Joint Task ForceSafe Humane Legal TransparentGuantanamo /jointtaskforceguantanamo /photos/jtf gtmo /jtf gtmo @jtf gtmo Editor Army Sta Sgt. Carmen Steinbach Copy Editor Army Sgt. Christopher Vann Photo Editor Army Sgt. Spencer Rhodes Webmaster/Illustrator Army Sgt. Kenneth Tucceri Sta Writers Army Sgt. David Kirtland Army Sgt. Debra Cook Army Sgt. Adrian BorundaStaff Guantanamo Bay, Cuba Commercial: 011-5399-3651 DSN: 660-3651 E-mail: email@example.com www.jtfgtmo.southcom.mil/wire/wire.htmlCommand StaffHQ Building, Camp America The Wire is an authorized publication for members of the Department of Defense. It is produced by the JTF Public Aairs Oce to inform and educate the Troopers of JTF-GTMO. The contents of The Wire are not necessarily the ocial views of, or endorsed by, the U.S. Government, the Department of Defense or the U.S. Army, Air Force, Navy, Marines or Coast Guard. The editorial content of this publication is the responsibility of the Joint Task Force Guantanamo Bay Public Aairs Oce. The Wire is printed weekly by the Defense Logistics Agency Document Services with a circulation of 1,025. It is distributed free to all personnel assigned to the Joint Task Force and is published online. Look for us on your favorite Social Media: BUS ScheduleCamp America :00/:20/:40 Gazebo :01/:18/:21/:38/:41/:58 Camp America NEX :02/:17/:22/:37/:42/:57 Camp Delta :04/:13/:24/:33/:44/:53 Camp 6 :07/10/:27/:30/:47/:50 HQ Building :55/:15/:35 TK 1 :01/:17/:21/:37/:41/:57 TK 2 :02/:16/:22/:36/:42/:56 TK 3 :03/:15/:23/:35/:43/:55 TK 4 :04/:13/:24/:33/:44/:53 CC :00/:19/:20/:39/:40/:59 JAS :14/:34/: 54 Windjammer/Gym :02/:17/:22/:37/:42/:57 Gold Hill Galley :04/:15/:24/:35/:44/:55 NEX :06/:13/:26/:33/:46/:53 NEX Laundry :07/:27:47 C Pool :10/:30/:50 Downtown Lyceum :11/:31/:51NEX Express Bus09:55 19:55 hourly Camp America :48/:55 TK 1 :05/:36 Windjammer/Gym :11/:31 Gold Hill Galley :14/:29 NEX :16/:27 Downtown Lyceum :17/:25BEACH BUS Saturday & Sunday ONLYWindward Loop/East Caravella 0900/0930/1200/1230/1500/1530/1800/1830 SBOQ/Marina 0905/0935/1205/1235/1505/1535/1805/1835 NEX 0908/0925/1208/1225/1508/1525/1808/1825 Phillips Park 0914/ 1214/1514/1814 Cable Beach / Turn Around 0917/1217/1517/1817 Return to Oce 0940/1240/1540/1840FERRY ScheduleMonday thru Saturday FERRY Windward 0630/0730/0930/1030/1130/1330/1530/1630 Leeward 0700/0800/1000/1100/1200/1300/1400/1600/1700 UTILITY BOAT Windward 1730/1830/1930/2030/2130/2230 Leeward 1800/1900/2000/2100/2200/2300 Sunday & Holidays FERRY Windward 0730/0930/1130/1330 Leeward 0800/1000/1200/1400 UTILITY BOAT Windward 1530/1730/1830/2000/2230 Leeward 1600/1800/1900/2030/2300 Commander Navy Rear Adm. Kyle Cozad Sergeant Major Marine Sgt. Maj. Juan Hidalgo, Jr. Oce of Public Aairs Director Navy Capt. Tom Gresback Deputy Director Air Force Maj. Wayne Capps Command Information Ocer Army Capt. Allison GivensRoman Catholic Saturday* Sunday* Protestant Services Sunday* Protestant Traditional* Contemporary* Gospel Other Services Islamic Prayers 7th Day Adventist Latter Day Saints Pentacostal JTF Bible Study* New Christians Inquiry JTF Bible Study* (All at NAVSTA Chapel) 1700 0900 JTF Troopers Chapel 0640, 0900, 1900 Sunday 0930 Sunday 1100 Sunday 1300 Seventh Day Adventist Friday 1315 Saturday 0900 Saturday 1100 Sunday 0900 Sunday 0800 Sunday 1700 Monday 2000 Wednesday 1900 Saturday 1900 Monday-Thursday* 1730 Annex Room 1 (Liturgical Service) Main Chapel Main Chapel Annex Room 2 Annex Room 1 Sabbath School Annex Room 1 Sabbath Service Annex Room 2 Annex Room D Annex Room D Cuzco Block H JTF Troopers Chapel Troopers Chapel *These services are conducted by Army or Navy chaplains 3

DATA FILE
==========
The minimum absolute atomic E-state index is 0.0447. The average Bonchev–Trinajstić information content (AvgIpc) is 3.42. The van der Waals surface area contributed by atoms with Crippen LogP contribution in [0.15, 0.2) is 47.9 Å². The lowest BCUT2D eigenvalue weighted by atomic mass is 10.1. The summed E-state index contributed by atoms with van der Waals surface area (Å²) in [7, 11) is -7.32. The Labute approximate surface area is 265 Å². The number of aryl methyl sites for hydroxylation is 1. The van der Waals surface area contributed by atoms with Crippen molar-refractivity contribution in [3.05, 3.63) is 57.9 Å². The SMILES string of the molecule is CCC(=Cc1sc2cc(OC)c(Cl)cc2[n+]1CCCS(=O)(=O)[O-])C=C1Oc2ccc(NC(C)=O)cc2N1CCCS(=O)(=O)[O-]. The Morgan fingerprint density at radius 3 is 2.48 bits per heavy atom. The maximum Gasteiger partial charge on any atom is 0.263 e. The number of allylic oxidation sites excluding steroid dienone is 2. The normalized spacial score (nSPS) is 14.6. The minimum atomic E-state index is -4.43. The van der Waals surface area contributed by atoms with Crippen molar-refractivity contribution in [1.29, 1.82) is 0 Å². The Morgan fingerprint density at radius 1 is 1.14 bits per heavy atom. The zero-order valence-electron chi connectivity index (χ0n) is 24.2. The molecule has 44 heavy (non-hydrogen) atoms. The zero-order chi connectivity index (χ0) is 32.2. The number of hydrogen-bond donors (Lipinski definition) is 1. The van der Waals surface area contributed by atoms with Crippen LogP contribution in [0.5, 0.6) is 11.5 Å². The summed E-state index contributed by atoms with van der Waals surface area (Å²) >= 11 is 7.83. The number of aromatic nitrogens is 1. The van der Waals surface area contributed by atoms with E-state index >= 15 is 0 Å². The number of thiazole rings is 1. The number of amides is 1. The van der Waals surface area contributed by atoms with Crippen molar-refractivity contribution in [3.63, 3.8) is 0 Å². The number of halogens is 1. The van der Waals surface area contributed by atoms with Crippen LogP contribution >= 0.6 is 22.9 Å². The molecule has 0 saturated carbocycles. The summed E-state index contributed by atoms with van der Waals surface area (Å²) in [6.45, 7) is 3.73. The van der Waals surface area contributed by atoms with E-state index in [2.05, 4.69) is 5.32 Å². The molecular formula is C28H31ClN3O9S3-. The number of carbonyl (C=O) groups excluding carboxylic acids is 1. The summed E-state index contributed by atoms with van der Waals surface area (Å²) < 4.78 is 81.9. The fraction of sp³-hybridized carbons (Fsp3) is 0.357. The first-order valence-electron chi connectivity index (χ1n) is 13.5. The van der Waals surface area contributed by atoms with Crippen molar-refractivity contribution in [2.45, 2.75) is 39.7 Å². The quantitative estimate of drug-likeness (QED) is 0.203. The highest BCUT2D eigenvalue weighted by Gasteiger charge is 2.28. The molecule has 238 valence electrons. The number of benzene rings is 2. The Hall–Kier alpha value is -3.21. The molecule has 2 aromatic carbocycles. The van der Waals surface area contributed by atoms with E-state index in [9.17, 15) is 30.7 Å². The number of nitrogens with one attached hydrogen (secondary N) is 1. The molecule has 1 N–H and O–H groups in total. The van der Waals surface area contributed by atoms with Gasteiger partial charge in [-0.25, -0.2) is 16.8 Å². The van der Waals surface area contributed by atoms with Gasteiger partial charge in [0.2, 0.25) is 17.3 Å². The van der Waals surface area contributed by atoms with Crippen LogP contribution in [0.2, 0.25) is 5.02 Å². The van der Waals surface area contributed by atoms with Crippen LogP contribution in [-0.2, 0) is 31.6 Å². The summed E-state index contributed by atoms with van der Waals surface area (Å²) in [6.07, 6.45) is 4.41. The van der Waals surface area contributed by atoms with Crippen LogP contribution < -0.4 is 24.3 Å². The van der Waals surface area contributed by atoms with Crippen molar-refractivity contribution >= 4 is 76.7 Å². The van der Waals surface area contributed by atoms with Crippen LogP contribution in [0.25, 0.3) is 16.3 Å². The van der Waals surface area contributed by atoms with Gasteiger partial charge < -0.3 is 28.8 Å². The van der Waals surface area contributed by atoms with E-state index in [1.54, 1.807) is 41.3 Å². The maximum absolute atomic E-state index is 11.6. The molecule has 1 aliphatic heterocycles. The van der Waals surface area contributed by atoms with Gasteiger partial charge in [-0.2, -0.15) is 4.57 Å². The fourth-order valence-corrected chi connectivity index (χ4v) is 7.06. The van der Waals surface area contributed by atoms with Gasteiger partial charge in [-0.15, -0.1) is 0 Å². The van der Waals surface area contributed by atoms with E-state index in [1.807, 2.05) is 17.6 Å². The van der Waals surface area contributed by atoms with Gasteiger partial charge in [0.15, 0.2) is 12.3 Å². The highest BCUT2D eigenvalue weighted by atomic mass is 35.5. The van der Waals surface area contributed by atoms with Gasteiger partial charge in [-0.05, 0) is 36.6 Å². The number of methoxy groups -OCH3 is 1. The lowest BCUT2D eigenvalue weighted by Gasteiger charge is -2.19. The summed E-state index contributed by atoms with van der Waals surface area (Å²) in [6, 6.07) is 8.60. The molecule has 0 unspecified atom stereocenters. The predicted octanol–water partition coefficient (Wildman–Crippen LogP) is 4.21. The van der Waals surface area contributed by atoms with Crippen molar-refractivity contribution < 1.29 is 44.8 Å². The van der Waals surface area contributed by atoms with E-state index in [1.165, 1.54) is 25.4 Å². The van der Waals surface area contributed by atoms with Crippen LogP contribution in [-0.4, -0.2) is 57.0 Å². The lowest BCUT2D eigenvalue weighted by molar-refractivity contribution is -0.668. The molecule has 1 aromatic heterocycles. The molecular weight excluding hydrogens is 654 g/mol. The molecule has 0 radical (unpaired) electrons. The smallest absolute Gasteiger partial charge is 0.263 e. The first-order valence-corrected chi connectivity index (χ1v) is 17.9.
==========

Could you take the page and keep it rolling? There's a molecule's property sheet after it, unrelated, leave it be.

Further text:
By Air Force Lt. Col. Patrick Miller Commander, 474th Expeditionary Civil Engineering Squadron Air Force Lt. Col. Patrick MillerIn an effort to better prepare our youth for success after high school, many states are adopting what is known as the Common Core State Standards. The Common Core focuses on developing critical-thinking, problem-solving and analytical skills areas of mathematics and English. The intent is a more developed, well-round ed generation ready to tackle the rigors of college, career and life. Our five branches of military service also teach a Common Core curriculum. Through daily lessons mentor ing, on-the-job training and other interactions leaders ingrain a few basic tenets that serve as the foundation for success. We know them more commonly as our core values. The Army has seven core values, whereas the Navy, Marines, Coast Guard and Air Force each have three core values. Add in the 14 Marine Corps leadership traits, and you have the services common core. Serving on Joint Task Force Guantanamo provides a unique perspective. Here, you get to witness firsthand all five services respective core values such as duty, honor, integrity, courage, commitment, service, respect and excellence shape even our most basic actions. From execution of the various missions to the way Service members treat each other. The core values consistently serve as the underlying framework of our decision making process. Although each service establishes its culture through its core values, I believe there is a common theme. The services core values can be distilled down to two simple words character and competence. Character defines us as individuals. It takes a certain character to earn the privilege of donning the uniform. Attributes such as integrity, loyalty, courage, honor and respect are all critical to the type of person we want defending our freedom. A sense of comfort exists when you look left and then look right and know that regardless of the uniform, the person standing next to you has the same core character as you. Competence covers how you execute the mission. Excellence, duty, and commitment merely scratch the surface. Our Service members strive to be the most proficient Soldier, Sailor, Marine, Coast Guardsmen or Airmen pos sible. They are dedicated to honing their craft to ensure when they are called upon to act, they are ready to perform unwaveringly. However, character and competence do not work in isolation; they must co-exist. You can be high character, but if you do not have the competence to execute the mission then you can be a good person in the private sector. Conversely, you can be the most competent firefighter (or pick a trade), but if you lack the character essential to serve our nation then you can be a proficient firefighter outside of the military. Character and competence, they are the foundation that makes us the worlds most professional and lethal armed forces in history. Over the coming days, weeks, months, and years, I challenge you to remain steadfast to character, continue to build competence and chal lenge those around you that are failing to live up to our common core. 9 This week there were a few shifts in the top 25. A few teams continue to showcase why they are the top teams in the nation and for some, possibly a reason to go back to the drawing board. In any case, we now only have four teams left undefeated in the top 25. This weekend the matchups arent overly exciting, but we do have a few games that should be worth watching, although that depends on who youre rooting for. Michigan State has been one of those teams to watch this year, putting up a great season so far. If you follow college football you know that in-state rivals can always go either way. This week we have the Michigan Wolverines heading over to Michigan State. Like I said, you never know which way a rival game may go, but in this case, Im pretty confident that the Spartans will dominate. This season, Ole Miss has remained undefeated so far and has played exceptionally well. The Rebels will be traveling down to Death Valley to play the LSU Tigers on Saturday. Although I would love to see the Tigers pull out a win, I dont see that happening, given the way both teams have played this season. The USC Trojans will play an away game against Utah this weekend. The Utes are sitting one game behind the Trojans in the Pac-12 and one rank above them in the top 25. Unfortunately for them, I believe that will change after this weekend. Im going to have to go with the Trojans in this matchup. Penn State will be hosting the Ohio State Buckeyes for their Big 10 con ference game. Out of these two, the Buckeyes offense has put up much better numbers this season. I dont think the Lions defense has what it takes to stop the Buckeyes running game, which is why Im picking them to win this week. Story by Staff Sgt. Robert Ponder Media Relations, firstname.lastname@example.org (1) Mississippi State (2) Florida State (3) Ole Miss (4) Alabama (5) Auburn (6) Oregon (7) Notre Dame (8) Michigan State (9) Georgia (10) TCU (11) Kansas State (12) Baylor (13) Ohio State (14) Arizona State (15) Arizona (16) Nebraska (17) Oklahoma (18) East Carolina (19) Utah (20) USC (21) Clemson (22) West Virginia (23) Marshall (24) LSU (25) UCLA 2 4